U.S. Virgin Islands National Parks

U.S. Virgin Islands National Parks protect an amazing amount of beauty, history, and biodiversity - all wrapped up in shimmering sapphire hues and warm sunshine. Come #FindYourPark in the Virgin Islands.

Virgin Islands National Parks

Buck Island Reef National Monument

Buck Island Reef National Monument is one of three NPS Units on the larger island of St. Croix, and is just 1.5 miles away from the mainland. The National Monument encompasses over 19,000 acres of area, both on land and the surrounding sea, and protects tropical dry forests, manchineel beach forest, shoreline, and beaches.

The park also protects several types of wildlife including hawksbill, green, leatherback, and loggerhead sea turtles, and the St. Croix Ground Lizard. Diving, snorkeling, hiking, and picnicking are all popular activities in the park, but fishing is not allowed due to its status as a marine protected park.

Visitors to the park can take a ferry by one of the park's concessionaires leaving from Christiansted or nearby Green Cay Marina. Buck Island Reef National Monument was established in 1961 by John F. Kennedy and then later expanded by President Clinton in 2001.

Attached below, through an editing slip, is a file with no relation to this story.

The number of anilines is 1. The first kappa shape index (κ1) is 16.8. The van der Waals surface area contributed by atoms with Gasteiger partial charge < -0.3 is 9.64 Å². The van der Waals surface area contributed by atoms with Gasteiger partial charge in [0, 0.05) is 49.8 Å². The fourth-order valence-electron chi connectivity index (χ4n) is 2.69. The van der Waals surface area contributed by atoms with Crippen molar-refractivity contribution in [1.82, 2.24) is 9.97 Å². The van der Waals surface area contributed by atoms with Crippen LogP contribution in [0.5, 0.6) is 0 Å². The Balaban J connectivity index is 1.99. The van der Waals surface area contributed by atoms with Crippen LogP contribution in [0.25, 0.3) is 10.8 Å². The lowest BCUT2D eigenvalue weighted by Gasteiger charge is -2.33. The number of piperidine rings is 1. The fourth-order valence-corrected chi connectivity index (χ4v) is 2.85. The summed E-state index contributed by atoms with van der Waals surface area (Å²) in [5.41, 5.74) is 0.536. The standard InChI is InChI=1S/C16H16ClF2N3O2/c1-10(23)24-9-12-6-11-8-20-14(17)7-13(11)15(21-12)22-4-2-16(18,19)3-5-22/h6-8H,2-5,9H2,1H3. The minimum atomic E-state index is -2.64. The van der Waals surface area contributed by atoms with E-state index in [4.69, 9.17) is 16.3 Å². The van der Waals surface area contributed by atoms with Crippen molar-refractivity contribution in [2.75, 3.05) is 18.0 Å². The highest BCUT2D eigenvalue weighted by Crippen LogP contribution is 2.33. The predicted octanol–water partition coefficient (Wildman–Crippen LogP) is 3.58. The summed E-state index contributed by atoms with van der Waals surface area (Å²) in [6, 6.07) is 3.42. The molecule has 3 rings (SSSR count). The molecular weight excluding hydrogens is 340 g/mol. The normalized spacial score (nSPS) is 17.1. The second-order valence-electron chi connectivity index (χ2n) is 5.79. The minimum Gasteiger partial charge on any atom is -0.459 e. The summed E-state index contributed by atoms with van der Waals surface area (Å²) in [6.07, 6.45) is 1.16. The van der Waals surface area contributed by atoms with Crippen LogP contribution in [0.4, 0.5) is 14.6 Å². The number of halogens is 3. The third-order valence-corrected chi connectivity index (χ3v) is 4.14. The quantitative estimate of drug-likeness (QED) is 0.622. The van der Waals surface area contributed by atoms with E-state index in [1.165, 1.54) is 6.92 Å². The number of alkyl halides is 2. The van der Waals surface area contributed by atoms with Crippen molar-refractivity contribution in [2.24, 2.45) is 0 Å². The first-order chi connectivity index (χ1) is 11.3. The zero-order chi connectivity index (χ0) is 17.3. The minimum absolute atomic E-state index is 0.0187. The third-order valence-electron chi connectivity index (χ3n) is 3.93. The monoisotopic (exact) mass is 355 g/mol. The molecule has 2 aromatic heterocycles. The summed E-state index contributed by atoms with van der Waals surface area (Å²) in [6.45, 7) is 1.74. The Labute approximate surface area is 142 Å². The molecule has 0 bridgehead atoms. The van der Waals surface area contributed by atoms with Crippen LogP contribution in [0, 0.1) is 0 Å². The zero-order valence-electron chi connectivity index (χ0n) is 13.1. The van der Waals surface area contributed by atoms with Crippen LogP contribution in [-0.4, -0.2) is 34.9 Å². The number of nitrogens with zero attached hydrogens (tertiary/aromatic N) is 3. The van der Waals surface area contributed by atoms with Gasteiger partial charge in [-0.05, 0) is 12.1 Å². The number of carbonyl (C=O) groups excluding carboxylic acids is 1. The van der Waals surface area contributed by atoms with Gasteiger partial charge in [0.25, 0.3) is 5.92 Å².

Christiansted National Historic Site

Christiansted National Historic Site is an urban park on St. Croix that preserves many of the 18th-century buildings that were here during the height of Danish occupation. Fort Christiansvaern, the Danish West India & Guinea Company Warehouse, the Steeple Building, Danish Custom House, and the Scale House have all been preserved to help tell the story of Danish Colonialism on St. Croix. Tours are offered of Fort Christiansvaern, and self-guided options are available along with a bookstore and museums.

A prominent figure of Christiansted and St. Croix was Alexander Hamilton. While many may only be familiar with his early years from the hugely popular Broadway musical, it was in St. Croix where he first had success running a business. As America's first Secretary of the Treasury, Alexander Hamilton credits his time in St. Croix during his youth as a factor in his later accomplishments as a Founding Father and American statesman.

Christiansted National Historic Site was established in 1952 as the Virgin Islands National Historic Site and was renamed in 1961.

Salt River Bay National Historical Park and Ecological Preserve

Salt River Bay is a living museum on St. Croix, encompassing 1,015 acres that are jointly managed by the National Park Service and the local government of USVI. Its estuary is one of the most important in the Virgin Islands and holds some of the largest remaining mangrove forests in the Virgin Islands. The submarine canyon and coral reef are also vital to the marine ecosystem. It is also the only known site where Christopher Columbus's expedition set foot on U.S. soil.

Salt River Bay is also important archaeologically. The human record here dates back to the days of Christopher Columbus in 1492 and proceeds through the Spanish extermination of the Kalinago (Caribs), European colonization, and West African Slavery.